Active Dynamic Analysis and Vibration Control of Gossamer Structures Using Smart Materials
Ruggiero, Eric John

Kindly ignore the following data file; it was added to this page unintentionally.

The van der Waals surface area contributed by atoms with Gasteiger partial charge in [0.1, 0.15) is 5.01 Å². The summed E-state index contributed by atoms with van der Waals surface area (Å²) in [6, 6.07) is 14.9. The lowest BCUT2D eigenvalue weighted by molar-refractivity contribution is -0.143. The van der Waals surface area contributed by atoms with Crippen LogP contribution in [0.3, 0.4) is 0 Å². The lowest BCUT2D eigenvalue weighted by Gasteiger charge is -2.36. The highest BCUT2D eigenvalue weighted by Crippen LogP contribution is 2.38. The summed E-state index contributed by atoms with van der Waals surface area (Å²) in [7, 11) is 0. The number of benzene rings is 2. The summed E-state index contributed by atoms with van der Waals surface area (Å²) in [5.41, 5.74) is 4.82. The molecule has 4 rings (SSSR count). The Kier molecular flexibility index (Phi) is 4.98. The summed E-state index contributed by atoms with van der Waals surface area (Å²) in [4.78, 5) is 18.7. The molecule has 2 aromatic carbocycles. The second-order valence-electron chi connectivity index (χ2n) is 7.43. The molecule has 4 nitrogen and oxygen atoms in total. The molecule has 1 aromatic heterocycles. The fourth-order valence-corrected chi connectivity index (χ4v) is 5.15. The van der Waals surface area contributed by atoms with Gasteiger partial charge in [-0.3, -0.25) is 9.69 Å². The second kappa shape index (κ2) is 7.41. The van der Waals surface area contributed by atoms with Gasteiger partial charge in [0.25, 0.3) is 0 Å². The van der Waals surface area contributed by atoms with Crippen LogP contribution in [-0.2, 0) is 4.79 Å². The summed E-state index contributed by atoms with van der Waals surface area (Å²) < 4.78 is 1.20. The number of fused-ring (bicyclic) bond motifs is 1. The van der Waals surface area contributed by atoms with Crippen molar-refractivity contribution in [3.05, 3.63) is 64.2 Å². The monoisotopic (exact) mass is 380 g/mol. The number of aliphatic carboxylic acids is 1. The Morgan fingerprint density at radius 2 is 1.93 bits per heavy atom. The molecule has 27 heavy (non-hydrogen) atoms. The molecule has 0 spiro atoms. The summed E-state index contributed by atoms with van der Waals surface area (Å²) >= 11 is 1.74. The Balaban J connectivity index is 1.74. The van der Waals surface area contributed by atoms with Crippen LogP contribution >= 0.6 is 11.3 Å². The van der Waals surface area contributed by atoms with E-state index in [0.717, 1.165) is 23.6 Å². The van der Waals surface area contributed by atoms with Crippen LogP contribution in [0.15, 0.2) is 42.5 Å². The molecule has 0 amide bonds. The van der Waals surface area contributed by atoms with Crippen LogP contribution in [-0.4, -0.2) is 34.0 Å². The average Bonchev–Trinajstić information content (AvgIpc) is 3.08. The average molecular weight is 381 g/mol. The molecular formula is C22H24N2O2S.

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Increasing costs for space shuttle missions translate to smaller, lighter, and more flexible satellites that maintain or improve current dynamic requirements. This is especially true for optical systems and surfaces. Lightweight, inflatable structures, otherwise known as gossamer structures, are smaller, lighter, and more flexible than current satellite technology. Unfortunately, little research has been performed investigating cost effective and feasible methods of dynamic analysis and control of these structures due to their inherent, non-linear dynamic properties. Gossamer spacecraft have the potential of introducing lenses and membrane arrays in orbit on the order of 25 m in diameter. With such huge structures in space, imaging resolution and communication transmissibility will correspondingly increase in orders of magnitude. A daunting problem facing gossamer spacecraft is their highly flexible nature. Previous attempts at ground testing have produced only localized deformation of the structureâ s skin rather than excitation of the global (entire structureâ s) modes. Unfortunately, the global modes are necessary for model parameter verification. The motivation of this research is to find an effective and repeatable methodology for obtaining the dynamic response characteristics of a flexible, inflatable structure. By obtaining the dynamic response characteristics, a suitable control technique may be developed to effectively control the structureâ s vibration. Smart materials can be used for both active dynamic analysis as well as active control. In particular, piezoelectric materials, which demonstrate electro-mechanical coupling, are able to sense vibration and consequently can be integrated into a control scheme to reduce such vibration. Using smart materials to develop a vibration analysis and control algorithm for a gossamer space structure will fulfill the current requirements of space satellite systems. Smart materials will help spawn the next generation of space satellite technology.